We’ve all seen David Steckel’s collision with Sidney Crosby during the 2011 Winter Classic that left the Penguins’ superstar sidelined with a concussion. In fact, we’ve all seen it over and over and over. It’s basically the Zapruder film of the NHL, except with multiple angles.
I still have no idea if Steckel meant to make contact with Crosby or not. I’ve leaned towards Don Cherry’s theory that it was intentionally unintentional, though not malicious. Which is the same way I saw Wojtek Wolski’s hit on Daniel Alfredsson. But maybe that’s because I used to do stuff like that when I played. “I’m going to keep skating in a straight line, and if you get in the way, that’s your own fault.”
As Crosby gets closer to returning (possibly this Friday), Steckel continues to claim his innocence.
“I’m sure for as many people who thought it was an accident there are as many people who think it was intentional,” he said, as reported by Sportsnet’s Mike Brophy. “Obviously people who are with me say they think it was an accident, whether they actually believe that or they’re just trying to make me feel better.”
If Steckel’s telling the truth, you have to feel for the guy. Being accused of something you didn’t do is bad enough when it’s just one person doing the accusing, not thousands. Millions even. There’s nothing he can do about it either. People are going to buy his story or they aren’t.
Kings GM says Mike Richards went into ‘a destructive spiral’
The Los Angeles Kings may owe Mike Richards money until 2031 (seriously), but in settling his grievance, the team and player more or less get to turn the page.
Not before Kings GM Dean Lombardi shares his sometimes startling perspective, though.
Lombardi has a tendency to be candid, especially in the press release-heavy world of sports management. Even by his standards, his account of Richards’ “destructive sprial” is a staggering read from the Los Angeles Times’ Lisa Dillman.
“Without a doubt, the realization of what happened to Mike Richards is the most traumatic episode of my career,” Lombardi said in a written summation he provided to the Los Angeles Times. “At times, I think that I will never recover from it. It is difficult to trust anyone right now – and you begin to question whether you can trust your own judgment. The only thing I can think of that would be worse would be suspecting your wife of cheating on you for five years and then finding out in fact it was true.”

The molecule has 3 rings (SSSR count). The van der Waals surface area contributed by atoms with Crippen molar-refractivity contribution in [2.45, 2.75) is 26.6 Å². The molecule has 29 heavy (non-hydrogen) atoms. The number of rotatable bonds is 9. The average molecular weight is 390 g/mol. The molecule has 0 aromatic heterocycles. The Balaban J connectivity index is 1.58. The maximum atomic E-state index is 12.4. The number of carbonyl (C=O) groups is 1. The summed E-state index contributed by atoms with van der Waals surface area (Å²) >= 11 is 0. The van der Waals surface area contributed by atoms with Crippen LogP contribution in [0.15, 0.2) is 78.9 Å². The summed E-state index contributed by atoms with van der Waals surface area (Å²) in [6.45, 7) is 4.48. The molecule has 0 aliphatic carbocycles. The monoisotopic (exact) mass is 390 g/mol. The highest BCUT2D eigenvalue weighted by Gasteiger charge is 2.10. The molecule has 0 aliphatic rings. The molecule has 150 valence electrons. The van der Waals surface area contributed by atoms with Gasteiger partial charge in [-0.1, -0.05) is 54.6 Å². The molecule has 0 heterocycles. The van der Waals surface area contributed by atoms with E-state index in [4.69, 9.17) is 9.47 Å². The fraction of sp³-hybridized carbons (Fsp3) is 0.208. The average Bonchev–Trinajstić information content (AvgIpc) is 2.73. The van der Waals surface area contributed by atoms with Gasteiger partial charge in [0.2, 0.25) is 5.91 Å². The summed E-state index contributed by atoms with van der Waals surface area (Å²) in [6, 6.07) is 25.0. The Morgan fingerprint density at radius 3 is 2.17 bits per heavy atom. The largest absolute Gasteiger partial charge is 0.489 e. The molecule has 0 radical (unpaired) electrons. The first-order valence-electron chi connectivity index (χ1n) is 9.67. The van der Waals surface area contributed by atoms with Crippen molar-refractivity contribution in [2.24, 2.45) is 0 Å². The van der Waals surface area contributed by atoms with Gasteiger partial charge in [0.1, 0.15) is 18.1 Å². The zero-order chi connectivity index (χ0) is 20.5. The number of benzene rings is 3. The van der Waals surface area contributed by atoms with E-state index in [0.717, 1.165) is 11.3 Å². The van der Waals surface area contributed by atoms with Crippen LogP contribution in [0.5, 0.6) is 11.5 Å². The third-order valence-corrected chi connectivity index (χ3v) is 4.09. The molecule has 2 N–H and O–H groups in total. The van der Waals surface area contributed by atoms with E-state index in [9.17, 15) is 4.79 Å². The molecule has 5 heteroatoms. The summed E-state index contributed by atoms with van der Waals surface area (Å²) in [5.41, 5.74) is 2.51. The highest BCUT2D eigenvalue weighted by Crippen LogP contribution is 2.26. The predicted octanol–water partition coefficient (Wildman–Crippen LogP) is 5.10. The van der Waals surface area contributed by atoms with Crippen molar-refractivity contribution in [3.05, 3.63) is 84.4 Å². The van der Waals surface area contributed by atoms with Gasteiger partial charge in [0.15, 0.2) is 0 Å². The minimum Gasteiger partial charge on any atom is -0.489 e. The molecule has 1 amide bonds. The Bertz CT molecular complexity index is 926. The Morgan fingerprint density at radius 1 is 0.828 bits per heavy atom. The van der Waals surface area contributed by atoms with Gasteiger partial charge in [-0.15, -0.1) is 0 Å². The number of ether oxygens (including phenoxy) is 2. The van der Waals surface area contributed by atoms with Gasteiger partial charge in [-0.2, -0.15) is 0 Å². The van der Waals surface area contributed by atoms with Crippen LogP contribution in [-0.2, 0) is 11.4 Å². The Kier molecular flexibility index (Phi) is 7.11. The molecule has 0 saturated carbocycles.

Lombardi provides plenty of eyebrow-raising statements to Dillman, including:
He believed he “found his own Derek Jeter” in Richards, a player who “at one time symbolized everything that was special about the sport.”
Lombardi remarked that “his production dropped 50 percent and the certain ‘it’ factor he had was vaporizing in front of me daily.”
The Kings GM believes that he was “played” by Richards.
Despite owning two Stanley Cup rings, there are a healthy number of people who aren’t wild about Jonathan Quick.
Those people might feel validated through the Los Angeles Kings’ first two games, as he followed a rough loss to the San Jose Sharks with a true stinker against the Arizona Coyotes on Friday.
Sometimes a goalie has a bad night stats-wise, yet his team is as much to blame as anything else. You can probably pin this one on Quick, who allowed four goals on just 14 shots through the first two periods.
Things died down in the final frame, but let’s face it; slowing things down is absolutely the Coyotes’ design with a 4-1 lead (which ultimately resulted in a 4-1 win).
A soft 1-0 goal turned out to be a sign of things to come:
Many expected the Kings to roar into this second game after laying an egg in their opener. Instead, the Coyotes exploited Quick’s struggles for a confidence-booster, which included key prospect Max Domi scoring a goal and an assist.
It’s worth mentioning that Mike Smith looked downright fantastic at times, only drawing more attention to Quick’s struggles.
After a troubled summer and a failed 2014-15 season, Los Angeles was likely eager to start things off the right way.
Instead, they instead will likely focus on the fact that they merely dropped two (ugly) games.